Opinion

Nina Barbour is one amazing organiser. Liverpool International Horse Show hosted dressage for the first time and what a success it was (I was lucky enough to win, too).

Nina’s ambition is to attract the elite of the sport. She likes to aim high, is brimming with ideas, and the arenas at both Bolesworth, which she also organises, and Liverpool lend themselves to dressage. She says there’s no lid on what they can do and while she’s not alone in aiming to glamorise our sport and grow its following, I would put money on Nina being able to achieve her ambition.

It’s great that Royal Windsor has secured a new headline sponsor, Al Shira’aa, for the CDI4* — perfect for the show’s 75th anniversary this year.

Think before typing

British Dressage (BD) has a social media policy which is part of its members’ code of conduct. It is comprehensive and the BD Rule Book makes it very clear that while BD “recognises that the internet provides everyone with the ability to participate in interactive discussions and to share information”, members should use social media responsibly and with respect.

I particularly like the clause that reads: “Only post comments about a BD person that are respectful and which the poster would say directly to that person.” This obviously does not cover posters who are not members of BD, however, and I have recently been appalled to see quite a few young riders being shredded on social media.

When will people learn that cyberbullying can be as damaging as bullying in person? The latter was highlighted in the #notonmyyard campaign launched in 2016 and taken up by the British Equestrian Federation (BEF) as well as many prominent members of the horse world. Ireland’s Abi Hutton wrote an impassioned plea on the subject of cyberbullying earlier this month, highlighting the message “think before you type”. But, on it goes.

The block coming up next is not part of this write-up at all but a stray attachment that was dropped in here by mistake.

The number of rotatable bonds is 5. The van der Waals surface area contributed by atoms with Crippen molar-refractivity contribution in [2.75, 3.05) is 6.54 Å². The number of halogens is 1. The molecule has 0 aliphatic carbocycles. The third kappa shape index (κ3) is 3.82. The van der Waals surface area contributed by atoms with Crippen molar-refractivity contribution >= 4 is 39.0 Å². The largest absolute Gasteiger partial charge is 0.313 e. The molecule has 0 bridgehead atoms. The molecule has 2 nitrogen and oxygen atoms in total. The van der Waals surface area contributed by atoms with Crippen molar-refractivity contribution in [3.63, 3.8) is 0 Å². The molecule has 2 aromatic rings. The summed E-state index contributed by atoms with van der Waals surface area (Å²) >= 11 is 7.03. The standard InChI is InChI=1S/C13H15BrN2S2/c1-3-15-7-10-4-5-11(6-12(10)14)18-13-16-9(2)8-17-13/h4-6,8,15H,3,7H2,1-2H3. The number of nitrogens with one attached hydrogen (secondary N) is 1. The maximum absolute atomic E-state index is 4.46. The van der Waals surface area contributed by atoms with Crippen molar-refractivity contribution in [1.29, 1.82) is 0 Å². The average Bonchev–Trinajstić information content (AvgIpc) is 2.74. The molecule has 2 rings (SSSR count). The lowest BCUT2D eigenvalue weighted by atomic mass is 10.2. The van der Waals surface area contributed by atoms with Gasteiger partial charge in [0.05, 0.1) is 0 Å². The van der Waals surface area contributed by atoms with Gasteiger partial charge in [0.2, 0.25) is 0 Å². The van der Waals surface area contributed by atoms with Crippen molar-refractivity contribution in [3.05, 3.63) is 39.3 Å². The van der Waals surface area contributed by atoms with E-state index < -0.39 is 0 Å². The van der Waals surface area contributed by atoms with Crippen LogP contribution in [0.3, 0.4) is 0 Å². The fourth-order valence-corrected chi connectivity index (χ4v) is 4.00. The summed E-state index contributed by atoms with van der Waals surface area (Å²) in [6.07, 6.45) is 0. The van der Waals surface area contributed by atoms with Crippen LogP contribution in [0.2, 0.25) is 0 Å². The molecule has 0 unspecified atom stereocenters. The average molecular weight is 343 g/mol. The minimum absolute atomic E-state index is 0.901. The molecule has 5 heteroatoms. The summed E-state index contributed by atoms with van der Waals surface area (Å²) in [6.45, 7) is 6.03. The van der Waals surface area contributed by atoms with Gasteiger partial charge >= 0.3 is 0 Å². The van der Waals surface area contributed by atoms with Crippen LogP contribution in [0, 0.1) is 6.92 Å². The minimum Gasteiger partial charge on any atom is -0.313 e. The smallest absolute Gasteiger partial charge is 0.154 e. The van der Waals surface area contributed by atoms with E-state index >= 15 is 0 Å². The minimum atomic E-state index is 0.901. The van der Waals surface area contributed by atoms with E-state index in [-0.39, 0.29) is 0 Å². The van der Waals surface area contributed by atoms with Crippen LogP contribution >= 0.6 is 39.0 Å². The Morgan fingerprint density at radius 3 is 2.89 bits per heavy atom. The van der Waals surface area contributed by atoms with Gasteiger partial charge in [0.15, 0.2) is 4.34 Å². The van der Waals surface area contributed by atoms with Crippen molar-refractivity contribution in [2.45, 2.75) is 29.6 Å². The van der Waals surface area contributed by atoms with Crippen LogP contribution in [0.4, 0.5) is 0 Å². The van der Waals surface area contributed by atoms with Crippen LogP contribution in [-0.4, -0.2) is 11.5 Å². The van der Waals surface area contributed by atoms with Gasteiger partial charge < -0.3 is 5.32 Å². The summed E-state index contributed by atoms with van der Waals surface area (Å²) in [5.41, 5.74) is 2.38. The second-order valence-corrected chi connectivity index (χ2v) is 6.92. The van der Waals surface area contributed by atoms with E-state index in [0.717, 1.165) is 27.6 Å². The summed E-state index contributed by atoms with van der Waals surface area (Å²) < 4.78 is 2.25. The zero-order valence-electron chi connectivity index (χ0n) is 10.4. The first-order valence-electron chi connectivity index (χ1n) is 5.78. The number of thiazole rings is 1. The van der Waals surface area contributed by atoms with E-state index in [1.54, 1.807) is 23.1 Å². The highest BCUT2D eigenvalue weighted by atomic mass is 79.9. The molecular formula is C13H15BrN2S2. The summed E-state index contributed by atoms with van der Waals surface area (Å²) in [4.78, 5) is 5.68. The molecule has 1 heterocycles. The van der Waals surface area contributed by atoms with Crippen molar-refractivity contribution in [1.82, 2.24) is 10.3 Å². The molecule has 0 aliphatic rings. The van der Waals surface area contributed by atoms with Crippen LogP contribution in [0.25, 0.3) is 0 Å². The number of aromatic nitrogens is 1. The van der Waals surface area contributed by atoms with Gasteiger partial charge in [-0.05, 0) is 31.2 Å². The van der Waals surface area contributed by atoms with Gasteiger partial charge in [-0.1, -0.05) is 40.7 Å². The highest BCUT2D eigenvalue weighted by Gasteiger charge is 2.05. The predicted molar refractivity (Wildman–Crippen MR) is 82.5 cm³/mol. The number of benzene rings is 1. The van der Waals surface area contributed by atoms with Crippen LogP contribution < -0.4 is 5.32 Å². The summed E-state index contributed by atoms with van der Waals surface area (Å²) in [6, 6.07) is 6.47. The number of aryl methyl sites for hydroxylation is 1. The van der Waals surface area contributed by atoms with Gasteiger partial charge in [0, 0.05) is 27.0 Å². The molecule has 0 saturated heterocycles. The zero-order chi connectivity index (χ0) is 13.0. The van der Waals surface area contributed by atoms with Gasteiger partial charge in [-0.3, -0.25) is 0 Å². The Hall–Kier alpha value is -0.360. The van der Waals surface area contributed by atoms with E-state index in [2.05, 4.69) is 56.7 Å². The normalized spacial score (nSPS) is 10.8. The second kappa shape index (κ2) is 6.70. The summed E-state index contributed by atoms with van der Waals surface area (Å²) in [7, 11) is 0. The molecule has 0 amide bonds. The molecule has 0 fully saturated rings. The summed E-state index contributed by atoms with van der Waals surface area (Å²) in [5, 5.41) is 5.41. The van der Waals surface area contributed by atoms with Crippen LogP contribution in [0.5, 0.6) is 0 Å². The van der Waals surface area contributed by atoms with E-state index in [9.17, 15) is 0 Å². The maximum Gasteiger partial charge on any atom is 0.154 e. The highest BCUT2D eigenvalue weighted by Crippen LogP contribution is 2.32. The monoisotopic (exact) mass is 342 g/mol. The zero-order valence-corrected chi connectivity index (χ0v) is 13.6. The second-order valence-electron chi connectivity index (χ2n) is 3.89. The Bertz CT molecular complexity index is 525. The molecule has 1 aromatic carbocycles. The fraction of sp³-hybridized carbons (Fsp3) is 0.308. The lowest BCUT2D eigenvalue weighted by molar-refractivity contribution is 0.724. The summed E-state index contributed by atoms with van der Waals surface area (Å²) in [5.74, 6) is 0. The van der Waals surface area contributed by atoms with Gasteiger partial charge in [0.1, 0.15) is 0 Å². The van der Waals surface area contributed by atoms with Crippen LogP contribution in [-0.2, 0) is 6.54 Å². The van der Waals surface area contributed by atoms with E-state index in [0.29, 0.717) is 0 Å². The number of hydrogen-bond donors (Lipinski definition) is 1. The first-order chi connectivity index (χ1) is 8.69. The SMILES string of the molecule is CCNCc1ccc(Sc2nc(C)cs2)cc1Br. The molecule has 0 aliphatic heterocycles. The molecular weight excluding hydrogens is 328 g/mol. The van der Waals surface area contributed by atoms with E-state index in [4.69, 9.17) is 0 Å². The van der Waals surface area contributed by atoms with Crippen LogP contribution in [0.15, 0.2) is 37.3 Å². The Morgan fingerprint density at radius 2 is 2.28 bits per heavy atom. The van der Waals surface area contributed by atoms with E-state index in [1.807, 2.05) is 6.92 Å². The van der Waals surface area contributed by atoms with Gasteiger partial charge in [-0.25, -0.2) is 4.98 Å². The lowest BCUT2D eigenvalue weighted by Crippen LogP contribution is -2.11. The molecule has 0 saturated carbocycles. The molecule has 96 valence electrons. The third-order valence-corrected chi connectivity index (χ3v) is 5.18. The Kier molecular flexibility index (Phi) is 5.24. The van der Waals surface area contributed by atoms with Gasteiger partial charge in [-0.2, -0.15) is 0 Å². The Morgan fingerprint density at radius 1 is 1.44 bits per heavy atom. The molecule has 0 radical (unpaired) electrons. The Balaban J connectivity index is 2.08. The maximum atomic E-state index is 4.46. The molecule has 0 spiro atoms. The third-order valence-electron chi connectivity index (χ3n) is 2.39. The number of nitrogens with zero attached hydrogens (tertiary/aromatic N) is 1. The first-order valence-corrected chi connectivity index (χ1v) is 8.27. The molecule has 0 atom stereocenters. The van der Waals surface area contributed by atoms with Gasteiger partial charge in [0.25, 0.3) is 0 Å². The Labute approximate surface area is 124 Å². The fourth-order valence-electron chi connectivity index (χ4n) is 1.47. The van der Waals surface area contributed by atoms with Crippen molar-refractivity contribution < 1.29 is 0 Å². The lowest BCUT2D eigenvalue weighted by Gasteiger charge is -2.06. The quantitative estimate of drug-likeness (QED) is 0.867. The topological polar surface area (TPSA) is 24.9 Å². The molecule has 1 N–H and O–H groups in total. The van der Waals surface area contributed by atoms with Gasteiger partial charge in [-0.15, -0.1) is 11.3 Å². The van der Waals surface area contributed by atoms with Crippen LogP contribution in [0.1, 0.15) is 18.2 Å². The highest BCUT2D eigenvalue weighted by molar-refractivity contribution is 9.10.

If an offender is a BD member, the social media code kicks in. If you are the victim, you can call the office and they will take it up as they have successfully done a few times. While they can’t prevent it, they can calm things down. Knowing BD will do its best for members who are subjected to online abuse is comforting. But if the abuser is not a member, the situation is very different.

As dressage riders, we live and breathe a subjective sport and sometimes opinions are proffered, whether wanted or not. Online bullying has been responsible for deaths, as in the tragic case of Australian 14-year-old Amy “Dolly” Irving, and I know of one European young rider who was taken off social media by her family after online trolling led to, at best, her wanting to stop riding and, at worst, suicidal thoughts. This should never happen.

Banish the blues

Planning for the year ahead brings renewed optimism, so let’s look forward. The BD regional pages reveal a host of opportunities for youth, senior and para riders. Could you represent your region on a team or at the home international?

The BD regional officers do a tremendous job putting on training and social events as well, so look up your region and get involved. Let’s focus more on giving a leg up and less on putting down, and get back to loving our sport.

Ref Horse & Hound; 25 January 2018